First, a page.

Legend Holdings Ltd. is taking China's bullish electronics industry by the horns in an effort to translate its leading PC market share into new growth areas. With China's booming wireless handset sector as its next target, Legend is stitching together a network of suppliers and EMS providers to give it quick access to what has become the world's largest market for cell phones.
Though growth in China's wireless and PC markets slowed last year, the industries are back on track, according to Qiao Song, senior vice president of Legend's IT Business Group. Song sat with EBN editor-at-large Jack Robertson recently at Legend's headquarters in Beijing to discuss the future of China's electronics industry and Legend's role in cultivating new markets.
EBN: Legend is expanding into the mobile phone market. Will you turn to contract manufacturing of cell phones, as many cell phone makers have done?
Song: Of course, because we don't have the expertise to make cell phones. It is a new area for us. Legend fully utilizes three factories in China, but we look for help when we move into new markets. We have formed several joint ventures to help us penetrate this market.
Last year we joined with Xia Hua, a Chinese telecom equipment maker, to develop and market a new line of cell phones. Recently we formed a joint venture with Texas Instruments to help us upgrade the phones with new digital data content.
EBN: Legend also manufactures PDAs. Do you plan to produce PDA wireless versions?
Song: This is part of our long-range strategy. All PDAs in the future will have to have wireless capability. We plan to merge the PDA with our cell phone in a new integrated product. The same executive, vice president Zhi-Jun Liu, is general manager of both product groups, so it will be natural to combine them in the future.
EBN: Does Legend outsource any assembly of its PC motherboards?
Song: Historically we have long had a subsidiary that made our motherboards. Lately we have increased our outsourcing, which now accounts for about half of our board manufacturing. We may increase this to 60% to 70% in the future.
In servers, we make all of the boards for low-cost, entry-level servers. In high-end servers, we acquire the motherboards from Intel Corp.
EBN: Does Legend have any long-term supply contracts to ensure future supply of components, as many PC companies are now doing?
Song: We have a long-term supply contract with Micron Technology for a full range of DRAMs. It isn't exclusive, as our business policy is to use multiple sources. We're moving to DDR memory very quickly, as that is what our customers want.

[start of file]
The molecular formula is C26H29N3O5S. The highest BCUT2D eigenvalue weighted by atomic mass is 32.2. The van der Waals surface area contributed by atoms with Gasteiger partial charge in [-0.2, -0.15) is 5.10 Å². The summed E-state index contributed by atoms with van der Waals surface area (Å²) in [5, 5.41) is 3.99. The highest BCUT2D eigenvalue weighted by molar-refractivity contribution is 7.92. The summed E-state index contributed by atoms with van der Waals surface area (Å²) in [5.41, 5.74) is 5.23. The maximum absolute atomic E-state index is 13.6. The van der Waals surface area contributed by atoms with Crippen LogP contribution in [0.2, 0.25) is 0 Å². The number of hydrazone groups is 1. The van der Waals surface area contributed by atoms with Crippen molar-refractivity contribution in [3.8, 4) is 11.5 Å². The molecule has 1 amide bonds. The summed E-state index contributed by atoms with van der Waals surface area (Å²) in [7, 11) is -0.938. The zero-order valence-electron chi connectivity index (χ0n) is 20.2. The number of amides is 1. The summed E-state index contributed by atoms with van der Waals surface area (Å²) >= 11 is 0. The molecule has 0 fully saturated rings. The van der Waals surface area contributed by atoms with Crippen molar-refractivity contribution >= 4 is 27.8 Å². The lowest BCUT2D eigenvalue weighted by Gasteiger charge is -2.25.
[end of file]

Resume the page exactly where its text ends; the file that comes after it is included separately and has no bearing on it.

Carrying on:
EBN: Will you have PCs in the near future that will use DDR333 memory, which is now starting to come onto the market?
Song: I think the modules and motherboards using DDR333 must still be validated. We'll wait until the validation is completed before we bring out any new PCs with DDR333 memory.
EBN: Does Legend use Direct Rambus DRAM in any products?
Song: We used to have some RDRAM when it was the only memory Intel Pentium 4 supported. However, now that Intel has gone to DDR, we're going with DDR.
EBN: Servers are also a big area for Legend. What is your roadmap there?
Song: Legend has 16% of the Chinese server market. We support Intel server processors strongly. On the same day last year that Intel introduced its [64-bit] Itanium processor, we sold a server system with Itanium. That's because, as a longtime major customer of Intel, we get processors before they're announced, and we have our products ready for the market the day Intel introduces its chips.
EBN: On the new Intel Xeon Prestonia processor just introduced, what chipset does Legend use?
Song: We're using the Intel Plumas chipset. We generally don't use third-party chipsets such as ServerWorks'. We may use a few third-party chipsets for low-end, entry-level servers.
EBN: Does Legend plan to use any of Advanced Micro Devices' processors?
Song: We will if our customers ask for AMD. However, so far we haven't seen much demand that would make us add any PCs with AMD processors.
EBN: PC market growth in China slowed slightly in 2001. Do you see it picking up this year?
Song: Yes. Legend expects 20% revenue growth in PCs this year over 2001. That compares with 10% growth last year over the previous year. The consumer market, Chinese business market, government, and education markets are all strong. China's entry into the World Trade Organization will also promote faster IT growth at all levels of society.
EBN: Does Legend have plans to expand outside China?
Song: Even though there's still a lot of room for growth in China, we want to become an international player. Currently we are No. 12 in PC world market share and we would like to improve our standing.
We decided to start in Europe because we think that's an easier market to penetrate. We have already been selling motherboards in Europe, so it's a natural extension to start selling PCs there as well. It would be much tougher trying to enter the U.S. market. We don't sell motherboards in the U.S. for the same reason.
EBN: What about expansion into other Asian countries?
Song: We sell some products in Hong Kong but have no plans to sell elsewhere in Asia. One of the reasons is that the Asian PC market is so price-competitive that you can sell a large volume of units and still not achieve much revenue.
EBN: Will China's membership in the WTO have much impact on Legend?
Song: We never enjoyed any protection in the PC market. We have always had to compete head-to-head with PC companies from all over the world.
Actually, membership in the WTO will benefit us. Elimination of [semiconductor] tariffs will mean our cost for chips will decrease. We'll pass this saving on by lowering the price of our PCs, which means more people and businesses can afford to buy PCs. Unlike the West, small Chinese businesses have to think carefully whether they can afford to buy multiple computers.